Photo of apple smoked pork belly recipe.

Apple smoked pork belly on the cutting board as appetizers are prepared. (Photo ©Bryan Gooding)

This apple smoked pork belly recipe won the Posse its first People’s Choice Award at the Blues, Bandits and BBQ Cook-off in Oak Cliff, Texas. The pork belly, brie, and peach marmalade crostini knocked out the crowd and was the first item we ran out of that year.

In the photos here, our pork comes from David Bill and Faith Van De Putte here on Lopez Island, Wash. It is a Berkshire/Tamworth mix that has been developed into a fantastic heritage meat pig.

“Great tasting pork is affected by the breed and the feed,” Faith says. “The Midnight’s Farm pigs are finished on island barley and apple mash.”

We bought a half pig and received a 17-pound pork belly. We cut out a three-pound section for the party appetizer in this recipe (the balance of the belly will be in an upcoming recipe for bacon). Our three pounds of pork belly yielded enough appetizers for twelve people, averaging 3 apiece.

Photo of apple smoked pork belly recipe.

Spices are lined up as a pork belly is prepped for cooking. (Photo ©Bryan Gooding)

Rub recipe for apple smoked pork belly:
2 cups light brown sugar
½ cup kosher salt
½ cup black pepper (cracked or coarse ground)
2 Tbsp mustard powder
2 tsp ancho chili powder
1 Tbsp smoked paprika
¼ cup mustard

Thoroughly clean the pork belly, pat dry and slather with your mustard. The mustard acts as a binding agent holding the rub to the belly.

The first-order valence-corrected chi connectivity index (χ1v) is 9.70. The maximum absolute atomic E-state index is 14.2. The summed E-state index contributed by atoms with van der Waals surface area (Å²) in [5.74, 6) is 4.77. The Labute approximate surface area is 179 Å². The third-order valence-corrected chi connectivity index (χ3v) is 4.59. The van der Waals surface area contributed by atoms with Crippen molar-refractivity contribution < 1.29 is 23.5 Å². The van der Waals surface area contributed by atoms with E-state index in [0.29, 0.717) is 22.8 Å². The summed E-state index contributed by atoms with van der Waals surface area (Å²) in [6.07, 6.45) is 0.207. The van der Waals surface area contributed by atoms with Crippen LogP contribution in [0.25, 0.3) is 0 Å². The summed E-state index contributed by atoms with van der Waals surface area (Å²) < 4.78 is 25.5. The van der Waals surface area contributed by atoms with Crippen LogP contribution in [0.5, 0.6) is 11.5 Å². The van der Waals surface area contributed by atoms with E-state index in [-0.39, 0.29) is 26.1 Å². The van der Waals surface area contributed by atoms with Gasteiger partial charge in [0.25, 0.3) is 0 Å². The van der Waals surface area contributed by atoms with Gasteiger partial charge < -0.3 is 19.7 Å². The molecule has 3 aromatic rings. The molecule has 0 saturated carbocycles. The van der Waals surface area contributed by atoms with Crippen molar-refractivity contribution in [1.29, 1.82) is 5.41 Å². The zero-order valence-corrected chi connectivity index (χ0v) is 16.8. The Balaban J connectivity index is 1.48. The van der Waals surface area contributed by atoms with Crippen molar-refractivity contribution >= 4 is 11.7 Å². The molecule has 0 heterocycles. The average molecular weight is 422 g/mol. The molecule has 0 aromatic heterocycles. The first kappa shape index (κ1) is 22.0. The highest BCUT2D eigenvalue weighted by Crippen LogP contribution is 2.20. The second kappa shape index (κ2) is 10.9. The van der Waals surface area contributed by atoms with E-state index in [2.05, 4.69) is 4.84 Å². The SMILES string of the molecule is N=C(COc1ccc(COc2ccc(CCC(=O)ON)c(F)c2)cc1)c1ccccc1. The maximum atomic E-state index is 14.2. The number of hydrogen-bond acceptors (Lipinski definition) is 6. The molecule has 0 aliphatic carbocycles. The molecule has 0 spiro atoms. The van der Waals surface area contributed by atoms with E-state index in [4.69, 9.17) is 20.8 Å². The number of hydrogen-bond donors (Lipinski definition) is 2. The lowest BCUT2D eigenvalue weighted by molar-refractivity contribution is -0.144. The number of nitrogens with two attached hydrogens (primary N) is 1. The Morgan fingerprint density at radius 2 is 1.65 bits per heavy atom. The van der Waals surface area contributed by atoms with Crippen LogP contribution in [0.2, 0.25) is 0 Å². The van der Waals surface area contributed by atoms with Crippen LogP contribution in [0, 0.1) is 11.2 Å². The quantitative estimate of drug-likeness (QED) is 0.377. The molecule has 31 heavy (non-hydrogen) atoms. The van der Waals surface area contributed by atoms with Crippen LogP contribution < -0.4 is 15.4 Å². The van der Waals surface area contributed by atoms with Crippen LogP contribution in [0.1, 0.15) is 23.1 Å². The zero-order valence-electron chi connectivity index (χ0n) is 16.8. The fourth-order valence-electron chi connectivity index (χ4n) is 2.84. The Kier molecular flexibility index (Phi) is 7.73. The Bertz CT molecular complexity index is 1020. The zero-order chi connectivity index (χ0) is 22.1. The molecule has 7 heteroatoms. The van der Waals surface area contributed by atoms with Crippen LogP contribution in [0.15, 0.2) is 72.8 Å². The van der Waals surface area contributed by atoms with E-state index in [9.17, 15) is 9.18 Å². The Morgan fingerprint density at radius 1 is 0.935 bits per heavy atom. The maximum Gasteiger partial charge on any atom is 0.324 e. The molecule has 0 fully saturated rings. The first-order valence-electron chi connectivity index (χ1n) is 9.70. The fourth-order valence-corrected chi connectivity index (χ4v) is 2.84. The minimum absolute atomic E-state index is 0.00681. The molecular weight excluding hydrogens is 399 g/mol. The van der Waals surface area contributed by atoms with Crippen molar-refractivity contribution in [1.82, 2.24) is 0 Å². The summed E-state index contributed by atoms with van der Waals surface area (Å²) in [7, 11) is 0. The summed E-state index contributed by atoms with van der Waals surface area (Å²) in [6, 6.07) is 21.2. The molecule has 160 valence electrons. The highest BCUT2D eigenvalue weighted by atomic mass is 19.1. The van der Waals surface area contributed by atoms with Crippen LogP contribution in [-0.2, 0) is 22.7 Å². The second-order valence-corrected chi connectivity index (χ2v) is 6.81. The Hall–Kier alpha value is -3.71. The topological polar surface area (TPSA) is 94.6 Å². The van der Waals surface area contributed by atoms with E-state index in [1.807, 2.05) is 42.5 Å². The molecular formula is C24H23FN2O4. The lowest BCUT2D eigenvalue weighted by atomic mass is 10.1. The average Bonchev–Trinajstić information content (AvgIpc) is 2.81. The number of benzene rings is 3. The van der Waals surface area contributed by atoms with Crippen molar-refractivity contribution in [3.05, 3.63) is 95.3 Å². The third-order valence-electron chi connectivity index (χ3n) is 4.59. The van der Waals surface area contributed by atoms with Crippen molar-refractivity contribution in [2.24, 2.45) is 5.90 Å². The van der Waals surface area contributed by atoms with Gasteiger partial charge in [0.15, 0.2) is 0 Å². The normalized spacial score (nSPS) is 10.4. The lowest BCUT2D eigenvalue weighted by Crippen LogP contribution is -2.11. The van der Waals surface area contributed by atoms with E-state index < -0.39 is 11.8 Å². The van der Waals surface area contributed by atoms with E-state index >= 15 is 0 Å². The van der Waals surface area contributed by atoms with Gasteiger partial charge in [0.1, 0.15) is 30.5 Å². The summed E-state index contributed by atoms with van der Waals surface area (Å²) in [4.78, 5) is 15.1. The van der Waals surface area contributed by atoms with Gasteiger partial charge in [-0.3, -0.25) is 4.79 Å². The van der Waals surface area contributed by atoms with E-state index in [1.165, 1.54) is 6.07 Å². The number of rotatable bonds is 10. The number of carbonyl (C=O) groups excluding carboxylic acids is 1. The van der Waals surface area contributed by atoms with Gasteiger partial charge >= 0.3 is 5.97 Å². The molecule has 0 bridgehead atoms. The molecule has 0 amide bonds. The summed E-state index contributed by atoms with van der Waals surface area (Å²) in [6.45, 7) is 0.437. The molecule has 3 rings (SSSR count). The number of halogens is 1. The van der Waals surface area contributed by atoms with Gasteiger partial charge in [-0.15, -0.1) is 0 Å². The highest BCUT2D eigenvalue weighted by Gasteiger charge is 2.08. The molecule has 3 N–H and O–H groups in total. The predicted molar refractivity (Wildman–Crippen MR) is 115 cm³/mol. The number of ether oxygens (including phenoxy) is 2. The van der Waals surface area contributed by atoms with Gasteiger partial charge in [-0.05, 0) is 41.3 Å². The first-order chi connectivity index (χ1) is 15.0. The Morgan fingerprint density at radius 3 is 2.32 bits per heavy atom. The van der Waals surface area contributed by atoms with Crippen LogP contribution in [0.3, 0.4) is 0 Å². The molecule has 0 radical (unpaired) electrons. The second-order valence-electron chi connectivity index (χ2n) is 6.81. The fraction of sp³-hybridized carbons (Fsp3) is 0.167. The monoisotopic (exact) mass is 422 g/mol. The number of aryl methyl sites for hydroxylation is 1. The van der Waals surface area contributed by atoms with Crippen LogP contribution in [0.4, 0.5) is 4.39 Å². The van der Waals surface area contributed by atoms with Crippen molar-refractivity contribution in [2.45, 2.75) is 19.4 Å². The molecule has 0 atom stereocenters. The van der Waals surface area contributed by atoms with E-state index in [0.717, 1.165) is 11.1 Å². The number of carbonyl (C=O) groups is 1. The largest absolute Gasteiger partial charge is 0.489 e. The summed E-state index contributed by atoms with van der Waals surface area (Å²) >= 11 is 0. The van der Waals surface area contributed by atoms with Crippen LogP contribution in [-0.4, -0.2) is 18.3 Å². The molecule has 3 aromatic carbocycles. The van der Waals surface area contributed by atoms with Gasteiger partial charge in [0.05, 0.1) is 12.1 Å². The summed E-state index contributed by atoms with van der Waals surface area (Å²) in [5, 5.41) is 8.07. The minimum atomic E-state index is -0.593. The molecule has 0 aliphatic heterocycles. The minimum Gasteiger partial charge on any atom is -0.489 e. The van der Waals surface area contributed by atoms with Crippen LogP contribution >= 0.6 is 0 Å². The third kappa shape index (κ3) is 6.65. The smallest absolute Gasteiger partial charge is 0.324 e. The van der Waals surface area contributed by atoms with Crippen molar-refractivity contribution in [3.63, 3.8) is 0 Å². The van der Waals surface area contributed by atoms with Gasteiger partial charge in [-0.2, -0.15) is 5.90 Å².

Photo of apple smoked pork belly recipe.

Mustard helds bind the rub to the pork belly. (Photo ©Bryan Gooding)

Mix your dry rub ingredients and apply rub. Leave the fatter side of the belly up on a tray and refrigerate uncovered for a day. This allows the pork to form the pellicle, a tacky skin that helps the smoke flavor (and color) adhere to the meat.

When starting your smoker use a chimney with a little charcoal and a page of newspaper to light. Lighter fluid will flavor your meat. Since this is a relatively short smoke any common smoking wood will do. Unquestionably, apple, cherry or maple woods are outstanding to smoke pork. Each wood has its own unique character and flavor profile so choose accordingly.

I lay the wood on the charcoal and get the wood burning to the point the charcoal is gone then add my meat. Add wood or adjust air flow as needed. Try to keep the temperature of the smoker at 200 degrees F. A general rule of thumb is an hour per pound. I was shooting for a little more bark on the belly and smoked mine for four hours. Since this cut is very high in fat it is impossible to overcook at this low temp.

When finished on the smoker, wrap in foil. Do not serve right away. It is important for your meat to rest as it allows the moisture to emerge and spread through the cut, keeping it juicy. Many pit masters simply wrap in foil and drop into a ice chest until needed which could be 2 – 3 hours.

In serving, we make crostini from thin-sliced baguettes which are brushed with butter and baked in the oven at 250 F until crisp. On the crostini, we spread a thin slice of brie or Delice cheese. Next add a slice of smoked pork belly and top with peach marmalade. This combo gives you a wonderful mix of textures and flavors.

Apple smoked pork belly is an easy appetizer that can add an upscale note to your backyard barbecue.

Photo of apple smoked pork belly recipe.

An apple smoked pork belly finishes up on the smoker. (Photo ©Bryan Gooding)

Leave a comment



Ricky Lawson

2 months ago

I’ve never smoked pork belly, but I am now! I’m also looking forward to your bacon post.

Tommy Roberts

2 months ago

Looks good. What temp are you cooking the meat too? Like 205?

Bryan Gooding

2 months ago

Imagine it should be up by Labor Day




Austin Top 5 plus Snow's
Texas BBQ Posse eBook CTA 336x280

Most Shared Posts

Copyright 2017 © All Rights Reserved